The Douro is the third longest river in the Iberian peninsula and for seventy miles it winds through narrow canyons, demarcating the border between Spain and Portugal.
The entire Portuguese length of the river is now navigable, from Vila Nova de Gaia, at the estuary mouth opposite, Porto to the confluence with the River Agueda at the Spanish border. To make navigation possible many miles of artificial banks and five enormous dams / locks have been constructed. Carrapatelo, the largest of these locks, involves a single lift / drop of 114 feet.
Vessels of up to 272 feet long and 37 feet wide can pass these locks and entertaining cruises of one to two weeks can be arranged along the river. The ship on which we travelled, the Douro Elegance is only a year old and offers luxurious accommodation and facilities aboard.
The Douro has the world’s oldest demarcated wine producing area, as well as numerous groves of olives and almonds clinging to the rocky slopes on either bank. The quintas or wine estates are the centre of Port wine production.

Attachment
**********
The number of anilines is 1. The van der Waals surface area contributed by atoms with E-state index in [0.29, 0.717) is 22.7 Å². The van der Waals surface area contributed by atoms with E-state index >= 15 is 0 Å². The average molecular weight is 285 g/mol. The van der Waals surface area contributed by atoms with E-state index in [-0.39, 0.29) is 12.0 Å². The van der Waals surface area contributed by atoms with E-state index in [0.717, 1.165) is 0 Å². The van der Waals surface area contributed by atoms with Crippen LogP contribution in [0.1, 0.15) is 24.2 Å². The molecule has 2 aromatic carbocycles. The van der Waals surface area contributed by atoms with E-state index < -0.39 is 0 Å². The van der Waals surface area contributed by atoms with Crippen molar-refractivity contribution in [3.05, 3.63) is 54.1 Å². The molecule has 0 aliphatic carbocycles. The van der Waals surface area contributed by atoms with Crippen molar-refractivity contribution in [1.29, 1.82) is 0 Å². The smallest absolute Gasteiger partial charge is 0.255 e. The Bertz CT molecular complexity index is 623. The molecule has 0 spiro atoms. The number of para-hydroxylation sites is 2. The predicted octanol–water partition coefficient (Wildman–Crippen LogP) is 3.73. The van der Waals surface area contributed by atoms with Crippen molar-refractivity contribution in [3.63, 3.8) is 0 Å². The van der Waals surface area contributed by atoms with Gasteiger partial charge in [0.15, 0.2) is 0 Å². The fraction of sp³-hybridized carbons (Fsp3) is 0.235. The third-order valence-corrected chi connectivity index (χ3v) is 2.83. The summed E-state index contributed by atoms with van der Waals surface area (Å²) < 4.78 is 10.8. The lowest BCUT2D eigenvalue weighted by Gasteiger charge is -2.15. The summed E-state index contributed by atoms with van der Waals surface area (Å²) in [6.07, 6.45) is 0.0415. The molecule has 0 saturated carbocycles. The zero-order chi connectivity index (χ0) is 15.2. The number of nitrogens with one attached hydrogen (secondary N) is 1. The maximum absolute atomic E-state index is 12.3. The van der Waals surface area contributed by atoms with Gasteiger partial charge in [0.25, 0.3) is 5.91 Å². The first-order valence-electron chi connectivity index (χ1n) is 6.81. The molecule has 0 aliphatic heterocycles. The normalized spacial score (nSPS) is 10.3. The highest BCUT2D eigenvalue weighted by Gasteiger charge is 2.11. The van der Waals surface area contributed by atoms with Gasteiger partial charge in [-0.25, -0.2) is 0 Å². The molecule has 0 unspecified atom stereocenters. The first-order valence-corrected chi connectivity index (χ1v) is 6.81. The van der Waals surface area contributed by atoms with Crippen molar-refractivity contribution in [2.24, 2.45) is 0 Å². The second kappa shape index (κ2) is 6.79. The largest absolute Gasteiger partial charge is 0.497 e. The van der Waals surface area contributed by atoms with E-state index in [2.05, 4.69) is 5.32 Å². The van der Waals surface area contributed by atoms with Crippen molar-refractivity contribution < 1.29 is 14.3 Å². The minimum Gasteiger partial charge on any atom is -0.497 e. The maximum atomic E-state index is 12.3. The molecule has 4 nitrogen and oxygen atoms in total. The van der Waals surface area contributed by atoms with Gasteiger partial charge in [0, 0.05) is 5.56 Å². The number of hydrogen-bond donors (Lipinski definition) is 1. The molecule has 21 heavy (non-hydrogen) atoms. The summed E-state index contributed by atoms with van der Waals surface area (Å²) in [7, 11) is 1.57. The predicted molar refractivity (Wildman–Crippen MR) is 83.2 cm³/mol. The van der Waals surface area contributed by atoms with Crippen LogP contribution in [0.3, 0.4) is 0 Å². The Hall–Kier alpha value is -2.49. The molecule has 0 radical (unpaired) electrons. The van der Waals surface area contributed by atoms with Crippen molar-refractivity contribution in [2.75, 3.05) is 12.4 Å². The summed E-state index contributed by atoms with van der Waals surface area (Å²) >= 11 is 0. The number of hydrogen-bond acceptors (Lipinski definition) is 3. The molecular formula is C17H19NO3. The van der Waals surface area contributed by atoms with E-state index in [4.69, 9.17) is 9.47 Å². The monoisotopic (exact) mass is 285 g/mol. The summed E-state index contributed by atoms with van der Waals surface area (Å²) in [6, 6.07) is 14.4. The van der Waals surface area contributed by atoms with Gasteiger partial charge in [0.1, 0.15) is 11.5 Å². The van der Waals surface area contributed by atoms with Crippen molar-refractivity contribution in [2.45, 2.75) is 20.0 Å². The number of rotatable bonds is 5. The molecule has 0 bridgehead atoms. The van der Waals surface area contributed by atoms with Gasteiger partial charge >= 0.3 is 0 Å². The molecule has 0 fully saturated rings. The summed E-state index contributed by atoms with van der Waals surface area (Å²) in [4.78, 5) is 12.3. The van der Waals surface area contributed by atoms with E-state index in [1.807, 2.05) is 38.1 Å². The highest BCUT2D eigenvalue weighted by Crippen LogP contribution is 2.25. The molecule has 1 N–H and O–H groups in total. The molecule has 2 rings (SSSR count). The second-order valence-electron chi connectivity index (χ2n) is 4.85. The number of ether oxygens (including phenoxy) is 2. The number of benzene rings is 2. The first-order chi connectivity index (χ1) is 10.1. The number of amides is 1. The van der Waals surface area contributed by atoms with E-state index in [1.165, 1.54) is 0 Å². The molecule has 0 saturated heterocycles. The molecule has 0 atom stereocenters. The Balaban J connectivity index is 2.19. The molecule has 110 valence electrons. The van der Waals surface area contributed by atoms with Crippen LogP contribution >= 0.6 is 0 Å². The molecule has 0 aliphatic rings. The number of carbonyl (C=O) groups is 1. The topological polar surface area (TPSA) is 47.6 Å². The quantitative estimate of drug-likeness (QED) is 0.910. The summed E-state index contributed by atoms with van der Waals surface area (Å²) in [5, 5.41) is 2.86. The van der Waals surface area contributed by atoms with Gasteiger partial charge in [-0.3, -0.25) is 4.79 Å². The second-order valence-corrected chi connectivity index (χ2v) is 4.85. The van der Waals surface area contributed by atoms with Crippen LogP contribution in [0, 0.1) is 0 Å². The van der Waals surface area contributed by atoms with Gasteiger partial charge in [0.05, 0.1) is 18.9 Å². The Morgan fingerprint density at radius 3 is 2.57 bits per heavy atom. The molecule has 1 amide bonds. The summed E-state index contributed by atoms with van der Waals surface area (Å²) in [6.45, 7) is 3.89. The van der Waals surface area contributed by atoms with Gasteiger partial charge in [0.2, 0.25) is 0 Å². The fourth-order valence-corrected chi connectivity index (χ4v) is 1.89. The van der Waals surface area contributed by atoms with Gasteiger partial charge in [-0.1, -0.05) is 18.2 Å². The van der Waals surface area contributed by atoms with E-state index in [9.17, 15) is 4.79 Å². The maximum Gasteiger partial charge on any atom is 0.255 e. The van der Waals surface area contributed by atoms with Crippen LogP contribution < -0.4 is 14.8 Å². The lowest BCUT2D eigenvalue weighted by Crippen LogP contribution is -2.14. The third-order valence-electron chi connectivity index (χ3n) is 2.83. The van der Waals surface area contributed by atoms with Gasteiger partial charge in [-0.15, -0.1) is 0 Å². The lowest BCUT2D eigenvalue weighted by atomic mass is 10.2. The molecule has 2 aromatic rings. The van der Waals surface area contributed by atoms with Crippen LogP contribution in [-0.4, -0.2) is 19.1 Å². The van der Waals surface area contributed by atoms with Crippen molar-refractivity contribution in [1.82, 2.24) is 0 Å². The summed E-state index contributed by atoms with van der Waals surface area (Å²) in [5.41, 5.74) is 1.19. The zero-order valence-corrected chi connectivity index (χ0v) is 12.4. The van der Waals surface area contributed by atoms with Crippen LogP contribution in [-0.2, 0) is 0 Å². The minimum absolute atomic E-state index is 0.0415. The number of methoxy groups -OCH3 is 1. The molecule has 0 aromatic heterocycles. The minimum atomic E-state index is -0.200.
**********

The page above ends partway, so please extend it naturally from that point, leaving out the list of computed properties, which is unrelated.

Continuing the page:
Here, the shallow, rocky schist soil of the steep hillsides retains the day’s heat and radiates it back to the vines at night, preserving an even temperature. It also stresses the vines, forcing their roots deep and encouraging the production of grapes rather than excessive leaf.
I have to confess I was not previously aware of the existence of white port, which is a sweet aperitif. Ruby and tawny varieties of port I had encountered, but I was surprised to learn that only certain exceptional years are designated vintage and carry the date of the harvest. There are only one or two per decade. For other years the crucial thing is how long the wine matures in oak barrels (longer for tawny than ruby) and what year bottling takes place. Worth noting is that ten year old tawny is always ten years old, no matter how long you keep it in your cellar.